Wiki set points

Imagine putting the Feynman Lectures on Physics up for public editing on a wiki (Feynmanpedia). Would they get better or worse?

My immediate gut instinct is “worse”. However, when I posed this question to a colleague I greatly respect he asked me pointedly if I’d actually tried it. It’s a good question. There’s no doubt that with some wiki communities, perhaps most, the Feynman Lectures would rapidly deteriorate in quality. But maybe with the right community they’d improve.

For many wiki communities there’s a useful notion of a “set point”, a quality level that an article written by that community will converge to over time. For a poorly written article, most edits will tend to improve the article, and only a few will make it worse; thus, the article will improve over time. However, for a superb article, many of the edits, even well-intended ones, will make the article worse, and so the article will get worse over time. The set point is the quality level at which edits improving and worsening the article balance each other out.

For Wikipedia the level of the set point is moderately high. I’m pretty sure that if one took a section out of the Feynman lectures and put it up on Wikipedia, it would get worse. On the other hand, if the community started with a blank page on physics, it’d demonstrably get a lot better.

For other wiki communities the set point is different. I’m a fan of the TV show Lost, and there is an amazing fan-created wiki about the show called Lostpedia. The set point of Lostpedia is quite a bit higher than the Wikipedia set point.

The idea of a wiki set point is obviously imprecise. Indeed, any idea that deals with quality judgements and community action necessarily will be. The caveats that need to be applied include: the set point will be different for different articles; even for a given article it will vary over time as contributors change; what does it mean to speak about the quality of an article, anyway; surely it makes more sense to talk about a set quality range, rather than a single point; and so on.

Despite these caveats, I think the set point is a useful way of thinking about wikis, and stimulates many useful questions. What types of wiki community or wiki design increase the set point? What types decrease it? How high can the set point go? How could we design the wiki software and community so that the set point is above the level achievable by any single human being?


  1. Interesting.

    Putting the philosophy of “quality” aside, I’d say that the set point is still largely determined by by the article guidelines ( and how strictly they are enforced. Wikipedia honors the ideal article in the Feature Article of the Day in regards to their guidelines.

    For another example of a different set point, look at Simple English Wikipedia:

    Perhaps a will also one day exist and the set point which will be similar to that of Lostpedia (which I frequent regularly!)

    Another interesting aspect of the Feynmanpedia example would Wiki-Meiosis. A process I have just coined which refers to division of a large article into 2 smaller wikipedia articles. It would be interesting to see if, starting from a large body of text, the Feynmanpedia would naturally reduce to a state similar to that of the current Wikipedia.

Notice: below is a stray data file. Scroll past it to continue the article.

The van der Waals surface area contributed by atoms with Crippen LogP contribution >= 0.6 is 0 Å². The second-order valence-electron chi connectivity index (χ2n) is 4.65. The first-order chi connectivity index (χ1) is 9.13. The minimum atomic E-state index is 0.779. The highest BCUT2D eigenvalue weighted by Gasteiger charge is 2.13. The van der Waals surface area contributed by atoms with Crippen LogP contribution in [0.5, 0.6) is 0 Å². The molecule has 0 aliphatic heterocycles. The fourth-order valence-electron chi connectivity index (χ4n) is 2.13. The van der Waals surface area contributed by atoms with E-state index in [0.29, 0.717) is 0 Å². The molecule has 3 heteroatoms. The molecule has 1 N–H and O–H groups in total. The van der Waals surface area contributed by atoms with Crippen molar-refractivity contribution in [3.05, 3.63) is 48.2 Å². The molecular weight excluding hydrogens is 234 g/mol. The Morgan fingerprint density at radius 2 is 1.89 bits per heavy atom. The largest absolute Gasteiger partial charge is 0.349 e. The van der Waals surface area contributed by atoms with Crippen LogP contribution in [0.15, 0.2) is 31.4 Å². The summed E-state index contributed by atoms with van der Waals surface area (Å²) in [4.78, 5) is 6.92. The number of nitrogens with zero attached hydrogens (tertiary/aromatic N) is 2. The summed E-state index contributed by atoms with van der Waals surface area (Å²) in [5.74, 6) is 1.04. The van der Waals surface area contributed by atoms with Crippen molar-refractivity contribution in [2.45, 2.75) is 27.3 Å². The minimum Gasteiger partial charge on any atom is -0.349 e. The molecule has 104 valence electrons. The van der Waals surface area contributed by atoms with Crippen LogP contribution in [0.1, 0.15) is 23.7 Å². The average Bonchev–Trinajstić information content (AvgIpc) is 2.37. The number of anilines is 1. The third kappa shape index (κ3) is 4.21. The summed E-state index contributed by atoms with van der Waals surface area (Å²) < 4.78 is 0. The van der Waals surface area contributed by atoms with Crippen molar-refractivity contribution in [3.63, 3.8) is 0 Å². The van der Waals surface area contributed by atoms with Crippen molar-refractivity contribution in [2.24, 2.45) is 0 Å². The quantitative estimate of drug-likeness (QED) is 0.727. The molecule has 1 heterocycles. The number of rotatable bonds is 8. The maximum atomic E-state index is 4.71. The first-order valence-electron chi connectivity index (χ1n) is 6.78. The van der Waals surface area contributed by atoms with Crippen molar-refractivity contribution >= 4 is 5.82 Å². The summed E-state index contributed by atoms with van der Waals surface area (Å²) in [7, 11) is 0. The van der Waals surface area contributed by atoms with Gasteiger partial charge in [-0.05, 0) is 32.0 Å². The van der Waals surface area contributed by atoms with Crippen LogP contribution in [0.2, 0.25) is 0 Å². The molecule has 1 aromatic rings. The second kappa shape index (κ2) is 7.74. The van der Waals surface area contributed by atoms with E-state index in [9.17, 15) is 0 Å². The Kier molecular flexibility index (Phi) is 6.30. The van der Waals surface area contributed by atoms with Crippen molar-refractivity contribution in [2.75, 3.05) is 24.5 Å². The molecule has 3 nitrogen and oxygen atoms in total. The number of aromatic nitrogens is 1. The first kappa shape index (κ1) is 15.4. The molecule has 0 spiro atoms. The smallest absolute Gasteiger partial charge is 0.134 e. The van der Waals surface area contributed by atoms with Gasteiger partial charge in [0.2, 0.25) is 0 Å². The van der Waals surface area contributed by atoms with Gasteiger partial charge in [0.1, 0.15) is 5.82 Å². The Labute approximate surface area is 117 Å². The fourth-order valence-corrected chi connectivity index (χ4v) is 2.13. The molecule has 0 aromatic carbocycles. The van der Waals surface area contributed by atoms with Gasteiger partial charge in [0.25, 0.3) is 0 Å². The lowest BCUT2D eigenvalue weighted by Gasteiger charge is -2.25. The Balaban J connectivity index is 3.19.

2. Interesting post. In addition to quality, one should consider the intended audience. If you look at the discussion pages for some of the more technical articles in Wikipedia, you can see there is much debate about the level of background knowledge that a writer can assume when writing an article. It may be difficult to separate these two elements. The articles that assume more background knowledge may appear to be higher quality. Wikipedia writers tend to converge on a consensus of relatively low background knowledge. If the Feynman Lectures were posted on Wikipedia, perhaps most of the changes would be adjustments for the assumed audience, and the quality would change relatively little (if one could separate the quality level from the assumed audience).

  3. Hi Peter – I don’t think it’s a question of assumed background, at least, not in the way you’re suggesting. My own experience is that the more technical articles are of lower quality, perhaps because the number of people willing and able to make meaningful contributions is much smaller. The article on “Britney Spears” is a lot better than the one on “qubit”, for example.

  4. The article on “Britney Spears” is a lot better than the one on “qubit”, for example.

    Maybe an expert on Britney Spears would judge that the Qubit article is much better than the Britney Spears article? As a Britney Spears layperson, perhaps you are not qualified to judge the quality of the Britney Spears article? As a Qubit expert, perhaps you are more critical than most readers?

    There are many interacting factors here: the expertise of the person who is judging the quality of the article, the assumptions that the writers make about the expertise of the readers, the willingness of amateurs to make edits when the readers are assumed to be laypeople versus experts, the difficulty that experts have when writing for laypeople, the size of the readership, the size of the pool of expert writers, etc.

    I think there are some lessons to learn from comparing Wikipedia to a more technical wiki, such as the wiki of the Association for Computational Linguistics. For a writer, it makes a big difference whether you imagine your reader as a layperson or an expert. (Of course, I can see that you know this, from your post about your book on The Future of Science.)

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